Will the member explain what the purchasing of sex entails? Does money always have to change hands? Would jewellery suffice? How about a nice night out at the casino followed by a few drinks? Would that do? How are we to make that illegal? How stupid! (28 February 2007)

I challenge the contention that all prostitution is violence against women because such a contention is gender specific, which prostitution is not.
…the [anti-kerb-crawling] bill fails to achieve the means of exercising duties of care towards sex workers, who have the right not to be beaten and injured…. (17 January 2007)


Posted in General, Legal, Prostitution, Scotland | Leave a comment

Two great pro-sex work blogs

Two fantastic comments relevant to prostitution in Scotland coming at it from a very positive standpoint. Read these, because they have good stuff inside.

And as a reminder, the Consultation on the Criminalisation of the Purchase of Sex (Scotland) closes on 14 December! Get those responses in!

1. From: Another Angry Woman
“Being anti-rape must not involve being anti sex-work”

“Glasgow’s upcoming Reclaim The Night march has a slightly baffling message this year. Rather than being simply a march against rape, it also appears to be a march against sex work.


Ultimately, the view put forward by Reclaim the Night displays a devastating lack of intersectional thinking. They are not showing solidarity with their sisters in the face of oppressions other than patriarchy. And sex workers need solidarity: their occupational hazards are violence against women. It is not what they are doing that is violence against women, but what they experience.”

2. From: Feminist Ire
“Taking Ideology to the Streets: Sex Work and How to Make Bad Things Worse”

“Those whose primary goal is to ‘send a message’ are worlds away from these women on the street. Their prioritisation of ideology over safety speaks volumes about their own motivations. It’s one thing if they simply don’t understand the practical repercussions of passing laws such as this one, although it’s too important an issue to excuse a lack of research – these are people’s lives we’re talking about here. But it’s quite another thing if their ignorance is a conscious decision.


Quiz: Your daughter is doing sex work. Please pick the best option from this limited range.

a) Criminalise her clients, increasing her risk of experiencing abuse, violence and exploitation, and likely incurring her to do business with more clients in order to make up for a fall in prices, while disrupting support networks and making it harder for her to leave the sex industry.

b) Ensure she works in an environment in which she is empowered to make her own decisions, to turn down clients and sexual acts as she sees fit, to access help from services, and to be taken seriously as someone who knows what her own essential needs are.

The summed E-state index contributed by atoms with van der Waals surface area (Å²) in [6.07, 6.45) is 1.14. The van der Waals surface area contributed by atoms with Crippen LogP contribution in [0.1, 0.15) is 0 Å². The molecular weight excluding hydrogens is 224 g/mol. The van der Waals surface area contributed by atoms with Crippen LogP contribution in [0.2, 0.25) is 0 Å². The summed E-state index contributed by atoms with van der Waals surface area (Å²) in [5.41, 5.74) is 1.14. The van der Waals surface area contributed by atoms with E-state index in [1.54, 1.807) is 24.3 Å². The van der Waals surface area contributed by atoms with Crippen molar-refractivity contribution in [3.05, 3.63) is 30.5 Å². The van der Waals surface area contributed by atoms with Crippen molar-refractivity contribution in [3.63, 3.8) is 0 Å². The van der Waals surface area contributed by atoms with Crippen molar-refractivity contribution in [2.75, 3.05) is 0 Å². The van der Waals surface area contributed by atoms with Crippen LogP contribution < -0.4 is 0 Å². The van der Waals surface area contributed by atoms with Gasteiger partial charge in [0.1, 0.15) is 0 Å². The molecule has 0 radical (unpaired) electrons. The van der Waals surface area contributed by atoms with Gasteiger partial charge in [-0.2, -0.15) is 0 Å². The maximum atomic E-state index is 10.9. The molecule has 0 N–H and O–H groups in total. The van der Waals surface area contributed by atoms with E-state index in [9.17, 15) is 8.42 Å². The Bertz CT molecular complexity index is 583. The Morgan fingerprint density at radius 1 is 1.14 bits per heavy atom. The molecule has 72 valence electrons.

c) It’s too horrible to contemplate. Just don’t think about it.”

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Two New Consultations on Banning Prostitution Open

Not one, but two consultations advocating “the Swedish solution” to make criminal the purchase of sexual services have been announced in Northern Ireland and Scotland.

The first, in Northern Ireland, is part of the Human Trafficking & Exploitation (Further Provisions & Support for Victims) Bill (link here)presented by Lord Morrow. While CAAN is against all forms of non-consensual behaviour – including trafficking for the purposes of sex slavery – CAAN is firmly of the issue that criminalising the purchase of sex is not the way forward.

The second, in Scotland, is a stand-alone bill (Criminalisation of the Purchase of Sex (Scotland) Bill (2) from Rhoda Grant MSP) that follows in the footsteps of the earlier bill from Trish Godman. (Mentioned on our Prostitution page.)

Both of these bills amount to hate legislation against prostitution, an effort to drive the industry underground in a flurry of fear and disgust brought on by the fact that the acts involve sex. They may be couched in terms of saving the poor and unlucky victims of trafficking, and may have lofty goals of gender equality, but they will do nought but bring further harm to prostitutes in Northern Ireland and Scotland.

How is this different from the last few times that prostitution has been challenged? This time the anti-sex campaigners are riding a rising right-wing tide across the Western world that has led to discussions outlawing prostitution in France and Ireland. Denmark has also seen prostitution under attack, although the Danes in general were sceptical of criminalising prostitution. The current consultations also seem to be marginally better researched, now that more time has passed since Sweden passed their law.

In both of these consultations, numbers matter. CAAN encourages you, as an individual, to put forward your opinion on these new consultations. You may just have the one argument that turns the tide against the sex-negative campaigners. Your voice counts!

The Northern Ireland Consultation closes 5pm on Thursday 18th October 2012.
You can read the consultation in full with all directions of where to send it here.

The Scotland Consultation closes 14 December 2012.
You can read the consultation in full with all directions of where to send it here.

Posted in Prostitution, Scotland | Tagged , , , | 6 Comments

41 Extreme Pornography Cases Reported in Scotland Last Year – and 5 convictions

CAAN-Scotland has completed a Freedom of Information Request to the Crown Office and Procurator Fiscal Service in Scotland to determine the number of extreme pornography cases in Scotland. They have replied that from August 2011 to August 2012 there were 41 cases reported, 34 of which were taken to court, and 5 of those resulted in convictions. You can read more about this here.

Posted in Extreme Pornography, Legal, Scotland | Tagged , , , | Leave a comment